Working Later Must Include Support for Caring

We will be looking for policies for working carers as well as decent standards in the design of work, lifelong learning / job training, flexible working, and benefits which generally support the health and financial security of employees.

The G8 conference on dementia and a recent government announcement to improve rights for working parents (but as yet nothing for carers of adults) throws an issue long in the shadows, into the limelight. Working and caring in later life may be something we all experience at some point as the logical corollary of ourselves and our parents living longer.

My organisation, TAEN - The Age and Employment Network - has recently secured funding from the European Union for a new project looking for examples of good employers' policies for working carers. We hope to devise packages that guide employees and employers in their negotiations to establish new conditions that help working carers remain at work rather than being excluded.

Good policies for working carers are slowly becoming an element in the "psychological contract" of what fair and decent employers should do for their employees. In return employers might expect to receive engagement and continued service of long established employees who might otherwise be lost to workforce.

Policy makers are fond of the mantra, live longer, work longer, as captured in an OECD report of this name. However, if they are serious, it will be necessary for policies to support the additional duties of care giving which people take on as they and their parents live to ever greater ages, and face more risks of disabling conditions.

Take the case of someone with a parent or partner, newly diagnosed as suffering with dementia. Should they not be supported in the same way as a new parent who is currently entitled to parenthood leave?

I know from personal experience how disruptive to one's career combining the two roles of working and caring can be. The predictability and consistency that employers expect of employees becomes harder to deliver when faced by the reality of providing care.

In 2005 a little over 6% of the EU's workforce were caring regularly for a relative aged 15 or more. This equates to about 13.5 million working carers EU wide. If carers of children with disabilities or long term health conditions were included, the figures would be higher.

Women are 1.6 times as likely to be working carers as men - a figure which reflects both the stronger tendency of women to be carers per se and their increased readiness to give up their jobs on taking on such roles. The net effect is that 44% of working carers are men. More than one third of working carers are in the 50 to 64 age range.

Whether it is in providing the direct hands on care to a loved one or simply fixing the problems, meeting the professionals and managing the agency staff in a domestic setting, being a carer churns out unexpected and unpredictable demands. Being a carer and a worker at the same time is something else.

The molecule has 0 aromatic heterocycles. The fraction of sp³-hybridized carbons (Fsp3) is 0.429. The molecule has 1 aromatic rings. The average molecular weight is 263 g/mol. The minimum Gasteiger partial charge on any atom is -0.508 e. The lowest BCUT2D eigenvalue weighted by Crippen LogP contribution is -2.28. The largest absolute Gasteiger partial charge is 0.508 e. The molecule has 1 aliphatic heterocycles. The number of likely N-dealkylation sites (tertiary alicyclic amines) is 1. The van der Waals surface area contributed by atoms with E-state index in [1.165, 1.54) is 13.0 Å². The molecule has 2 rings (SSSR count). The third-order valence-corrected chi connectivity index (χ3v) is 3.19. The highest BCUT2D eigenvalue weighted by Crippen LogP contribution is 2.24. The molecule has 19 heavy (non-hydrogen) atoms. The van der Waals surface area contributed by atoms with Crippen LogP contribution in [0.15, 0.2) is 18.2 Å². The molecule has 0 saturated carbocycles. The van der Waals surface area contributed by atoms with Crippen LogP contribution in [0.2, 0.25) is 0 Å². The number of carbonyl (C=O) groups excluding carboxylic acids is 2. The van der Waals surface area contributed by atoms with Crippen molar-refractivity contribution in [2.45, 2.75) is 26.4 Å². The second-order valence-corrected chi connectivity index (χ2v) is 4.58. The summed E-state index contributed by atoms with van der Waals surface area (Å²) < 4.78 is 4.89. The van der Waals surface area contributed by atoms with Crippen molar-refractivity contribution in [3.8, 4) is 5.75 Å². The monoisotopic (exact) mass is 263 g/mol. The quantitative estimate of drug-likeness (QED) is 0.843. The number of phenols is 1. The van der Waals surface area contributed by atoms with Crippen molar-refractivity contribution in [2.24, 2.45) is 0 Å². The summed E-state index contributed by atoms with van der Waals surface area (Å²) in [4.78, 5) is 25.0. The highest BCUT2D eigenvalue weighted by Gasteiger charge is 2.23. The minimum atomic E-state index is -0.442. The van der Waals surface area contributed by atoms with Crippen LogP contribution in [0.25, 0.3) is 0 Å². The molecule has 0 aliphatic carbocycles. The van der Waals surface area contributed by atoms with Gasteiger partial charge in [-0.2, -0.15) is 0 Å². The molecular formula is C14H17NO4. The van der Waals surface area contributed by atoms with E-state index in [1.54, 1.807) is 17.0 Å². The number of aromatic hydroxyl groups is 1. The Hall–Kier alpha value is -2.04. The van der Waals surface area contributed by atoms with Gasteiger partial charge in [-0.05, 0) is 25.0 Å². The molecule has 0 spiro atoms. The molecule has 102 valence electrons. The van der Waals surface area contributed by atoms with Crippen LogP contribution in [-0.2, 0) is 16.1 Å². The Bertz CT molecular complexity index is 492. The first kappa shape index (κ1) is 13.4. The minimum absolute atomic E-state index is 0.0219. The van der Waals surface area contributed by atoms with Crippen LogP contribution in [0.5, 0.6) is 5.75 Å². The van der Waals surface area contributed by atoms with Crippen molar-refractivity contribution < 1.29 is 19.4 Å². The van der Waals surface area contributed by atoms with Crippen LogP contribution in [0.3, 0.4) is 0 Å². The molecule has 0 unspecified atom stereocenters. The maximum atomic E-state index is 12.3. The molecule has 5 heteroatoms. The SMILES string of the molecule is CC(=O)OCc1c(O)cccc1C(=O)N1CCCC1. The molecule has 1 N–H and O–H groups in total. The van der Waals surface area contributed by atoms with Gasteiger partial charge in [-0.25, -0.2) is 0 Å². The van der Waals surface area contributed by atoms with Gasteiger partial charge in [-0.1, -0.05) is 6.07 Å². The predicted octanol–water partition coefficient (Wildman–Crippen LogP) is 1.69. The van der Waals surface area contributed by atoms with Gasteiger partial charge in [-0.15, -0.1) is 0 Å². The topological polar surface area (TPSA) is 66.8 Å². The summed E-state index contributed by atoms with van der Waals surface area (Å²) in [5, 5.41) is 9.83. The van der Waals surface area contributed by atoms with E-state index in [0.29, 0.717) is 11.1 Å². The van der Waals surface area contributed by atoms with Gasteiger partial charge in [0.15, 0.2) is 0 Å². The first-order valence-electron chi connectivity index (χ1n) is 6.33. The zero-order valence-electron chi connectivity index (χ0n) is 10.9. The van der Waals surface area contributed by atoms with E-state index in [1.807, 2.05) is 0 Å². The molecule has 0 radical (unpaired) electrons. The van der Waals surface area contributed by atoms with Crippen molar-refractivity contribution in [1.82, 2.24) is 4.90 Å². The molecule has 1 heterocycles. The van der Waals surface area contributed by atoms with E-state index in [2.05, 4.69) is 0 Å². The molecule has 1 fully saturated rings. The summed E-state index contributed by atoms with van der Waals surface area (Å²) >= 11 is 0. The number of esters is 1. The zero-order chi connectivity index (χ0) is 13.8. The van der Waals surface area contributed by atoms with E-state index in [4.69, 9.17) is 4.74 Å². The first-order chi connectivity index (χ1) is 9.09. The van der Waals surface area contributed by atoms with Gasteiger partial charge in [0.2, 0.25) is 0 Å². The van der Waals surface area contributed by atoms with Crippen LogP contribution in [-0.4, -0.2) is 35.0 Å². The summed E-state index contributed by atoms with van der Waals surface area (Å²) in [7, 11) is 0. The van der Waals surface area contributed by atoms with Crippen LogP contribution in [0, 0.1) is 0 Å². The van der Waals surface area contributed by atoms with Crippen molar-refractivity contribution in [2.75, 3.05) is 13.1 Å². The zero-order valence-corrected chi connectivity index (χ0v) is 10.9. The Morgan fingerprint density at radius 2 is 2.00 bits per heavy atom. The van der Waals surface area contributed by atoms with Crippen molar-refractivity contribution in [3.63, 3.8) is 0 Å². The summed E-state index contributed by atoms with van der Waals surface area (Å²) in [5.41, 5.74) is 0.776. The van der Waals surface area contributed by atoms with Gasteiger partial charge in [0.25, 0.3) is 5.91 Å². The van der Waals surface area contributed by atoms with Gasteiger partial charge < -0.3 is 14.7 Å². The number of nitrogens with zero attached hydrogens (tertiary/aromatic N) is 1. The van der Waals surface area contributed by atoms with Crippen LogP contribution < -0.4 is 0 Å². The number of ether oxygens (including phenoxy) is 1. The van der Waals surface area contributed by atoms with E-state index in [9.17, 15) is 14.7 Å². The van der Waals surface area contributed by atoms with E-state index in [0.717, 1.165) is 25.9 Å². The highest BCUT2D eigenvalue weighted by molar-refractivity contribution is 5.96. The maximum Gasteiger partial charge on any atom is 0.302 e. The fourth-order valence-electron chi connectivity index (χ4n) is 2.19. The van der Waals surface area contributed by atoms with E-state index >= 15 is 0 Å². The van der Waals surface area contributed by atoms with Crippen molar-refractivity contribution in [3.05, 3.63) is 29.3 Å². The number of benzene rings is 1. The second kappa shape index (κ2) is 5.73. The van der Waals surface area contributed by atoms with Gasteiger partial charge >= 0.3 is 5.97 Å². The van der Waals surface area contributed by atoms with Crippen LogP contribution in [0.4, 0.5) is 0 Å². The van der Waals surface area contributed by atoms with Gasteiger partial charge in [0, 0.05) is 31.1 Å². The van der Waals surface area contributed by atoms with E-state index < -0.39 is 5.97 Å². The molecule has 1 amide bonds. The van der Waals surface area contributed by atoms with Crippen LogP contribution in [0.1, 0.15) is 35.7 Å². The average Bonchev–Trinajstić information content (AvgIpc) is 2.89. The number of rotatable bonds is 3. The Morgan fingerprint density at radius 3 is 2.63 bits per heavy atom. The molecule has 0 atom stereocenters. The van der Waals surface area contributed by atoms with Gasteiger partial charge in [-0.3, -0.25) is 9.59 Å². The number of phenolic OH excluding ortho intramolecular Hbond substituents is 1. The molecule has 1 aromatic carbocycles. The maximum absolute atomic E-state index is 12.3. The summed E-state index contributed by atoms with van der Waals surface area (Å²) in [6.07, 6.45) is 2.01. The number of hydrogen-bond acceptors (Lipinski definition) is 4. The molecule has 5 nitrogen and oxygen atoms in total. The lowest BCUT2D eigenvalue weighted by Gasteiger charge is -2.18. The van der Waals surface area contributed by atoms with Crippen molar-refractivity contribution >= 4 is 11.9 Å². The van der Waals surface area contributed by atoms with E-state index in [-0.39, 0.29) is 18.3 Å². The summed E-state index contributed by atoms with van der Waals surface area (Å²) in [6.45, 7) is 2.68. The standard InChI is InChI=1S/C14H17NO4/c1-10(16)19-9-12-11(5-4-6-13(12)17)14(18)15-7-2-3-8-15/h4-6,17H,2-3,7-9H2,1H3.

The worry, grief and distress that may accompany the many changes which working carers must confront needs hardly be mentioned. No wonder huge numbers of people leave the workforce at the point of assuming the role of working carer.

Moreover, such is the labour market bias against older job seekers that getting back into work at a later date, when one has left a job to provide care, may just not be possible.

So here is a contradiction - on one hand it is expected that care support for those needing it in later life will be as far as possible be given by individual sufferers' sons, daughters or spouses, while on the other, the Government wants us to extend our working lives to remain productive and draw our pensions later.

The biggest problem which many carers of adults worry over, in addition to the well-being of their aged parent, is how to hold down their jobs and stay in the workforce.

That said many employers already do what they can to support employees by allowing flexibility and helping them in times of dramatic change in family circumstances. If only all employers did the same!

Surveys have shown that problems of combining working and caring roles are widespread throughout Europe.

The American older persons' social enterprise, the AARP, is offering a Best Employers International (BEI) award which encourages employers to create working environments that value older and younger employees alike. (To declare an interest, my own charity TAEN is supporting this and I am one of the international judges).

We will be looking for policies for working carers as well as decent standards in the design of work, lifelong learning / job training, flexible working, and benefits which generally support the health and financial security of employees.

But many working carers live in fear of the sack for taking time off at unpredicted times. An adverse impact of some kind on employment from working and caring is common. It can range from losing out in a promotion or passing up the chance to progress in one's career, to lower bonuses and salaries.

Yet properly supported, working carers may have many years of valuable service to offer their employer.

People should not have to choose between working and caring - though this is so often the stark reality. If someone is forced to give up his or her career in their fifties, what hope may they have of working until their late sixties, as the Government increasingly expects?


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